Romania has a diversified mix of electricity sources, with around 43% coming from renewable sources (29% hydro, 10% wind, 2.6% solar and 0.7% biomass) and around 57% coming from conventional sources (24.5% coal, 17.5% nuclear and 15% gas).
The strategic investment priority is the renewal of the nation’s electricity production infrastructure as most of it is more than 30 years old. The majority of existing facilities have reached their average life span and many of them are inefficient and/or ecologically inadequate. Remedying these issues will require investment up until 2030 of between EUR 7 and 14 billion. Although gas-based power plants will be the priority, coal-based power plants will also play a role to ensure the stability of the national energy system, but they will have to be replaced after 2025. The new lignite facilities will need to be highly efficient and reduce GGE.
Hydro-electricity is essential to balance the system. Therefore, maintaining and modernising the current hydro-power facilities, together with small pumping facilities, will be required until 2030, at which time investment in a big reverse pumping station will become the major priority.
As to renewable energy sources (RES), the support scheme of green certificates ended on 31 December 2016. Any new RES will need to develop without such support schemes and the determining factor for the profitability of such projects will be access to low cost capital funding. If these projects receive adequate support, the use of biogas and waste will increase and will be used in CHP facilities. Over the last five years, approximately 3000 MW of wind capacity has been established, this is considered to be the maximum capacity to use and still ensure the dependable functioning of the national energy system in its current form. The unpredictability of wind capacity requires a reconfiguration of the balancing market with investments targeting peak units.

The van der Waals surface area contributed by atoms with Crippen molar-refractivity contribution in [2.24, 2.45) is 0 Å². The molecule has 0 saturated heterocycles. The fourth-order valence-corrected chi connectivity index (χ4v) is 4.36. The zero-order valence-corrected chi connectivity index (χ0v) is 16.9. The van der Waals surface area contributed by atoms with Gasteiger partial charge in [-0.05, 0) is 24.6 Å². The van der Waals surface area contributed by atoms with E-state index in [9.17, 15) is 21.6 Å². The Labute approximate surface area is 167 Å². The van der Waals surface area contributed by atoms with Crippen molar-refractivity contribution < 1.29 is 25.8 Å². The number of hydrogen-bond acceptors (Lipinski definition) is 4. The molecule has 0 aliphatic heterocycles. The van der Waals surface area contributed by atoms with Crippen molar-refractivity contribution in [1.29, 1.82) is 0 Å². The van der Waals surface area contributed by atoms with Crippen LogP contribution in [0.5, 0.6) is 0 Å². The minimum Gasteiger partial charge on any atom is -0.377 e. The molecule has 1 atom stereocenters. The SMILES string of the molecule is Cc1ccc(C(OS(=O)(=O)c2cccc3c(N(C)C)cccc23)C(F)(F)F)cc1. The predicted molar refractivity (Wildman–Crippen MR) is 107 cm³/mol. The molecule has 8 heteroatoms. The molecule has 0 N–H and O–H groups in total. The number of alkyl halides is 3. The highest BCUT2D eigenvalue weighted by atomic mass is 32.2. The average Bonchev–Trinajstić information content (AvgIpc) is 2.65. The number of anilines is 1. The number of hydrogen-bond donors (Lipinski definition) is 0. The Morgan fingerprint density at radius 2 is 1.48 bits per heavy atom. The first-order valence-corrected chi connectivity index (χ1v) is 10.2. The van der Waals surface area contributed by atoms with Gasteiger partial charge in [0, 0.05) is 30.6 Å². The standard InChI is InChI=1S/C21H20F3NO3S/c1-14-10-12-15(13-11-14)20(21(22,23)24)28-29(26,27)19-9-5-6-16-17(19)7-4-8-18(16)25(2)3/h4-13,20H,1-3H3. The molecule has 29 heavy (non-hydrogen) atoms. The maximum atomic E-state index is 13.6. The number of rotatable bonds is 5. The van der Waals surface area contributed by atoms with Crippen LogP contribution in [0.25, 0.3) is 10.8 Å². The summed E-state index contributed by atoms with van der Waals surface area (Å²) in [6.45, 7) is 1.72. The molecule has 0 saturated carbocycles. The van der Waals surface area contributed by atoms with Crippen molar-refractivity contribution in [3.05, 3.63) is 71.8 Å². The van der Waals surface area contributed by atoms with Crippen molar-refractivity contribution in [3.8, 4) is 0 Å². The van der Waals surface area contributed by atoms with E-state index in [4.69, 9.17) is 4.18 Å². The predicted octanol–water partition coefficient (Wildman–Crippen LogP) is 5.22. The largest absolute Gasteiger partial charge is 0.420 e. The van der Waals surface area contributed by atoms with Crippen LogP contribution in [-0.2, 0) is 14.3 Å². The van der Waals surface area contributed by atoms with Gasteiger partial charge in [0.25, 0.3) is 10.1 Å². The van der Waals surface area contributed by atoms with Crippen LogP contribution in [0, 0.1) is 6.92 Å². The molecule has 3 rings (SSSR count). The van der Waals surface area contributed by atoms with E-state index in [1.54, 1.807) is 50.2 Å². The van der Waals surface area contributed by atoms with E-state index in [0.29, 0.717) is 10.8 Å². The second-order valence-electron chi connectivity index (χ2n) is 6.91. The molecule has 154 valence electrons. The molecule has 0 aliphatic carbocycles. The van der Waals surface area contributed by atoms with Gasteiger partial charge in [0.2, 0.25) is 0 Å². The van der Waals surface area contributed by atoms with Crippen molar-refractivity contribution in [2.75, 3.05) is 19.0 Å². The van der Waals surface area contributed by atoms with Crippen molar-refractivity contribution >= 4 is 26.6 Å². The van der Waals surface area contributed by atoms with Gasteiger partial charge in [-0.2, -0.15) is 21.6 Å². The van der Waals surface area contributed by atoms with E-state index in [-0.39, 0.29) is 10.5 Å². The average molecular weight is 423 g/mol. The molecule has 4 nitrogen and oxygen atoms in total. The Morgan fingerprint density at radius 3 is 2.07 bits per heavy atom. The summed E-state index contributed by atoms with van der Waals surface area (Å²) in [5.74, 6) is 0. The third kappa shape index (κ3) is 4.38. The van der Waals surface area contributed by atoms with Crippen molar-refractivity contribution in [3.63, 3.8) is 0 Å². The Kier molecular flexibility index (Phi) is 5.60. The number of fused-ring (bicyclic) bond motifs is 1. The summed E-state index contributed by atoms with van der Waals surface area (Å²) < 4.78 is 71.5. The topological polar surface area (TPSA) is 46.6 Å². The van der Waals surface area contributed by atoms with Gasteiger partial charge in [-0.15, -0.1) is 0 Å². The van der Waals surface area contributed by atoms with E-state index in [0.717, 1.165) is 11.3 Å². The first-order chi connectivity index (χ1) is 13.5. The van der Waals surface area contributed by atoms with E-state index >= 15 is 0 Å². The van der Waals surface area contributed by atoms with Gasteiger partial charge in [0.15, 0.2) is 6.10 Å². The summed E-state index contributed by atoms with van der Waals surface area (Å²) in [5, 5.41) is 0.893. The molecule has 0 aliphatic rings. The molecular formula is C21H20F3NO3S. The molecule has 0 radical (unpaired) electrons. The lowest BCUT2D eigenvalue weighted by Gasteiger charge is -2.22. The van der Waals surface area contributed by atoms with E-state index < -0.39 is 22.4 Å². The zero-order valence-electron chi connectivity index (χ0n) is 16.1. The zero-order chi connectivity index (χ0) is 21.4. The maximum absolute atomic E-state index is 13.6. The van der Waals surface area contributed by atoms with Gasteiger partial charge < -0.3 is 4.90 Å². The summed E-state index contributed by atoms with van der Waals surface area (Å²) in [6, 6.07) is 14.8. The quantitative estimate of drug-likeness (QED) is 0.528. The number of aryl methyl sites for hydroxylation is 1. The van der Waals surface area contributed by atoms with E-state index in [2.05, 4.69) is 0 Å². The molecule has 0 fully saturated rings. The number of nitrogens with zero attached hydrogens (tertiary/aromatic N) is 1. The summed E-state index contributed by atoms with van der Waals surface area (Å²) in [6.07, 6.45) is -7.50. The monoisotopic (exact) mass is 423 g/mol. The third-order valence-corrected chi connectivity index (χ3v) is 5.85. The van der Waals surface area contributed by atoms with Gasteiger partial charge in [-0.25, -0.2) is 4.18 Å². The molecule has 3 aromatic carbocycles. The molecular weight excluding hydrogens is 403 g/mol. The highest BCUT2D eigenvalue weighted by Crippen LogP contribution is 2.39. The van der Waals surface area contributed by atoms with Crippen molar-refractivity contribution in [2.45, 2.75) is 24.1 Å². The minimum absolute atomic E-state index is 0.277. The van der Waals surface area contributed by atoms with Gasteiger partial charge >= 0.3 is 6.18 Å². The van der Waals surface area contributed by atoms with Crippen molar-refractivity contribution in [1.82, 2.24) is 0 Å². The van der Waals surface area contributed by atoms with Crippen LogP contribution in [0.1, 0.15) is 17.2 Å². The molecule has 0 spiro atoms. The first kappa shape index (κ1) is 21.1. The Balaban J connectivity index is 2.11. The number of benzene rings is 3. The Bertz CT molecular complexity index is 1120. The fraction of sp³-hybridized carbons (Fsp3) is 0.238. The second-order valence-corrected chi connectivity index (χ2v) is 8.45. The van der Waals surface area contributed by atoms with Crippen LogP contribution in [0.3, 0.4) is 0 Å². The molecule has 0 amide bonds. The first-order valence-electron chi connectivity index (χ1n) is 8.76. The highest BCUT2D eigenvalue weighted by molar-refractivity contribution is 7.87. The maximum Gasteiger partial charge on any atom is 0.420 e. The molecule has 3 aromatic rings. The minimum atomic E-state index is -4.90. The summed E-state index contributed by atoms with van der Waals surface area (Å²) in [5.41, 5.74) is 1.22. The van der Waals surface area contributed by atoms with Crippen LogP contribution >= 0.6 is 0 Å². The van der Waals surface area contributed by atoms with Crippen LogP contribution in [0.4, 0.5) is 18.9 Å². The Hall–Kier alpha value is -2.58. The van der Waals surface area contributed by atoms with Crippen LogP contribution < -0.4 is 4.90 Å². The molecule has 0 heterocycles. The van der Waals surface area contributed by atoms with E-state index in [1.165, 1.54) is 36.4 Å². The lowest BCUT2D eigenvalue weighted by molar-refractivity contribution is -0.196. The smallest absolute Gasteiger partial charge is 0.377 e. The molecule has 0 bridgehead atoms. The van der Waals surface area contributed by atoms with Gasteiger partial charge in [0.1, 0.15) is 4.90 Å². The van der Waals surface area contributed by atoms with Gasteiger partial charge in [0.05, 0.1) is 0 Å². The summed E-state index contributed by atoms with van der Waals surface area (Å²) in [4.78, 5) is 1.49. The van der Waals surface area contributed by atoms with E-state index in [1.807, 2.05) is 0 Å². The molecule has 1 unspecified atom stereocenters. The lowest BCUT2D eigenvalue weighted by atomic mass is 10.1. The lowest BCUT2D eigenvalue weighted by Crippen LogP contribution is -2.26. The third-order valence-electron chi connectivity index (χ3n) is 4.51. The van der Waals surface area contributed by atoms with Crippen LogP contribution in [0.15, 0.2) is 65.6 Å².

Nuclear energy is a strategic option for Romania and Units 3 and 4 at Cernavoda represent by far the biggest potential energy project in the future. It will significantly reduce the capacity required in the region by providing 3000 MW of energy. The Romanian government plans to grant state aid for this project (similar to the one approved by the EC for the United Kingdom) that will also require strengthening of the transport network.
Transelectrica, the national transmission and balancing company, aims to attract investment for the development of the network in northeast Romania and for increasing cross-border connection capacity. Given developments in the RES market, the balancing market becomes essential. The most active producers likely to respond to balancing requests are hydroelectric facilities and gas-based facilities as the balancing of a regional market requires sufficient inter-connection capacity.
Along with the development of intelligent networks, spot prices will influence consumption patterns by improved regulation of consumption and with the support of automated systems and efficient public lighting. Beginning in 2014, the day-ahead market in Romania was connected to similar markets in the Czech Republic, Hungary and Slovakia and which set a regional electricity price. Romania is an electricity exporter and in order to have competitive prices, domestic electricity production should not be overburdened by taxes and levies such as the tariff on the injection of electricity into the network, a tax on the turbined water in hydropower facilities or the water used for cooling the coal-based facilities, which only exist in Romania and not in the neighbouring countries.
Both the market for exportable electricity production and the balancing market are highly concentrated, while the day-ahead and bilateral contracts markets are less so. At present Romania has one of the lowest electricity prices in Europe, although it is expected that the price will rise in the future to an average of 65-85 EUR/MWh, depending on the capital costs required to upgrade production facilities, the price of fuel, the cost of modernising the transport and distribution infrastructure and the cost of certificates for GGE.